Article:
Poor acoustics is a prevalent problem in classroom environments. A student’s ability to learn is greatly reduced in a noisy classroom. Reverberation and background noise can make it difficult to hear and understand the instructor, reducing concentration and attention span. The problem is even more serious for students with hearing problems, learning disabilities, or language barriers.
The United States is going through its largest phase of school construction and renovation in history. Although the need for good classroom acoustics has been known for decades, until fairly recently this information was not made readily available to architects and school planners.
Reverberation is the most common issue with classroom acoustics. Reverberation occurs when sound waves reflect off of the hard parallel surfaces in the room and continue to bounce back and forth until the energy is degraded. An acceptable reverberation time, (RT), for a classroom should be about 0.4 to 0.6 seconds. This can be easily tested with the hand clap method. By clapping your hands then counting how long it takes before the sound is inaudible, you can determine the approximate reverberation time. Reverberation can be solved by either decreasing the volume of the room or by increasing the amount of absorption. Though decreasing the volume of the room isn’t always an option, the acoustics in classrooms with high ceilings can be greatly improved with the installation of a dropped ceiling with acoustically rated ceiling tiles, or suspending acoustic ceiling clouds. This both reduces the room volume while adding absorption. Harsh reflections off of the walls can be eliminated by installing acoustic wall panels.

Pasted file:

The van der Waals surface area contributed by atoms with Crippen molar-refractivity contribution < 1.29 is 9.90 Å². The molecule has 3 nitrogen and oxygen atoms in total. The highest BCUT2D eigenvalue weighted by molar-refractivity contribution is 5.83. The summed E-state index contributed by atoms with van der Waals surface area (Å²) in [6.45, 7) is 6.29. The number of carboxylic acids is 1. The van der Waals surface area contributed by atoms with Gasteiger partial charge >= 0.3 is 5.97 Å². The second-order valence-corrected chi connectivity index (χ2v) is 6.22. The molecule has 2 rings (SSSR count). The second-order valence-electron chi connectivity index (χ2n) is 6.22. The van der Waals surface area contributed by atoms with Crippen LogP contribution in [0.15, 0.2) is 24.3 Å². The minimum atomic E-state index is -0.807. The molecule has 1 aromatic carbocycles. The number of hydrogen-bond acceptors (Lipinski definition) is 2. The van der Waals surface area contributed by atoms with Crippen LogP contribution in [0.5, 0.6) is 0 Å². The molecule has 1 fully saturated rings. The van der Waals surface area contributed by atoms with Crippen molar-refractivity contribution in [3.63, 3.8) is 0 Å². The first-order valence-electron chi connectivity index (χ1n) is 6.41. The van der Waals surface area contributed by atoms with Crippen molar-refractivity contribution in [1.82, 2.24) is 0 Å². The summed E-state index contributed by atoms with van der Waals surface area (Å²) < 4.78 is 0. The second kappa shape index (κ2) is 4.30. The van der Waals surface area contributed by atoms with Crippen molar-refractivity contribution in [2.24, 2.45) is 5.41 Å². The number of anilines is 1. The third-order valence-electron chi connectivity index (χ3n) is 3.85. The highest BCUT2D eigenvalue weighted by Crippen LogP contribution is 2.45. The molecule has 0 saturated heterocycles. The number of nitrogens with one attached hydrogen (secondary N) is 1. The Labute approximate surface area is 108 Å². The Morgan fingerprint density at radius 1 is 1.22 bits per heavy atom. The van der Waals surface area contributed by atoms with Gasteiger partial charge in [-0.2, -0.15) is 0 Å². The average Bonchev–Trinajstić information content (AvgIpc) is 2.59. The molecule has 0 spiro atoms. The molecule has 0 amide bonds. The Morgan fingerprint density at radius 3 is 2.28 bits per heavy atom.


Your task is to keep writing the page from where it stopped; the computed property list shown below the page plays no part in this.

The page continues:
Noise from adjacent rooms are also disruptive to the learning process. Over the years the need to reduce construction costs has led to the use of thinner lightweight wall materials which do little to block sound transmission. The sound blocking properties of common walls can be greatly increased by adding mass through the installation of a vinyl noise barrier, and decoupling the partition with resilient isolation clips. This reduces both airborne and structure borne noise transmission.
Unwanted noise can also flank over top of dropped ceiling tiles and into the adjacent space if the common walls are not constructed to the top of the existing ceiling or plenum. If increasing the wall height is not an option, replacing the existing ceiling tile with a barrier ceiling tile, or adding a fire rated barrier material over the existing tile, will greatly reduce noise transmission. During the planning stages, noisy areas such as gymnasiums and music rooms can be isolated from classrooms by using buffer zones such as hallways and storage rooms.
High ambient noise levels from HVAC equipment is very common in existing schools. Determining the source of HVAC noise can be complex since it may originate from many sources, and should be handled by a professional acoustical consultant with the experience and equipment to locate all of the noise sources and determine the appropriate remedies.
When designing an HVAC system in new schools there are some basic guidelines that will eliminate most mechanical noise issues:
Exterior noise sources should be addressed during site planning. Common exterior noise sources are busy roadways, aircraft, exterior mechanical equipment, playgrounds, and playing fields. Planners should consider exterior noise sources and when possible attempt to not locate classrooms near those areas. Although schools are typically constructed with brick and concrete block which are good sound barriers, classroom windows are a common weak spot. Windows should be double paned and well sealed, preferably with an acoustical rating of STC 48 or above.